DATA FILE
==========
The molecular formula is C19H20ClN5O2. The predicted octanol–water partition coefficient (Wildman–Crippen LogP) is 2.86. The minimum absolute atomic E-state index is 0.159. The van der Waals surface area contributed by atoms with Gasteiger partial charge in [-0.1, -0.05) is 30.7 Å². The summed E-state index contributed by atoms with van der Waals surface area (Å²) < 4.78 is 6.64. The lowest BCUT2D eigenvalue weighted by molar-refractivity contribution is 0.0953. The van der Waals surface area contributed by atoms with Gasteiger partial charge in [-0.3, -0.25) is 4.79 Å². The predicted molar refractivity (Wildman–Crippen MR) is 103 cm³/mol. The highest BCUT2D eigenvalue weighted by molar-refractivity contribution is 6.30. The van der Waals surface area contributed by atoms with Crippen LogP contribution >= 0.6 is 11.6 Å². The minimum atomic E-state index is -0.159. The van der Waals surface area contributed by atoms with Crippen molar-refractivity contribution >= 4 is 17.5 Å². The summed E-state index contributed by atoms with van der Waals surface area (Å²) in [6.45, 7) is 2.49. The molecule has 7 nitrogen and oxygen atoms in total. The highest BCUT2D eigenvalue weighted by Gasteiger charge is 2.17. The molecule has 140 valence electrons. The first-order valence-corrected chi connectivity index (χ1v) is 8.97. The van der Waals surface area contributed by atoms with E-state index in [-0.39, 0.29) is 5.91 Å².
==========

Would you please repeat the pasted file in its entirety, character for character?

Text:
The molecular formula is C19H20ClN5O2. The predicted octanol–water partition coefficient (Wildman–Crippen LogP) is 2.86. The minimum absolute atomic E-state index is 0.159. The van der Waals surface area contributed by atoms with Gasteiger partial charge in [-0.1, -0.05) is 30.7 Å². The summed E-state index contributed by atoms with van der Waals surface area (Å²) < 4.78 is 6.64. The lowest BCUT2D eigenvalue weighted by molar-refractivity contribution is 0.0953. The van der Waals surface area contributed by atoms with Gasteiger partial charge in [-0.3, -0.25) is 4.79 Å². The predicted molar refractivity (Wildman–Crippen MR) is 103 cm³/mol. The highest BCUT2D eigenvalue weighted by molar-refractivity contribution is 6.30. The van der Waals surface area contributed by atoms with Crippen LogP contribution >= 0.6 is 11.6 Å². The minimum atomic E-state index is -0.159. The van der Waals surface area contributed by atoms with Crippen molar-refractivity contribution >= 4 is 17.5 Å². The summed E-state index contributed by atoms with van der Waals surface area (Å²) in [6.45, 7) is 2.49. The molecule has 7 nitrogen and oxygen atoms in total. The highest BCUT2D eigenvalue weighted by Gasteiger charge is 2.17. The molecule has 140 valence electrons. The first-order valence-corrected chi connectivity index (χ1v) is 8.97. The van der Waals surface area contributed by atoms with E-state index in [-0.39, 0.29) is 5.91 Å².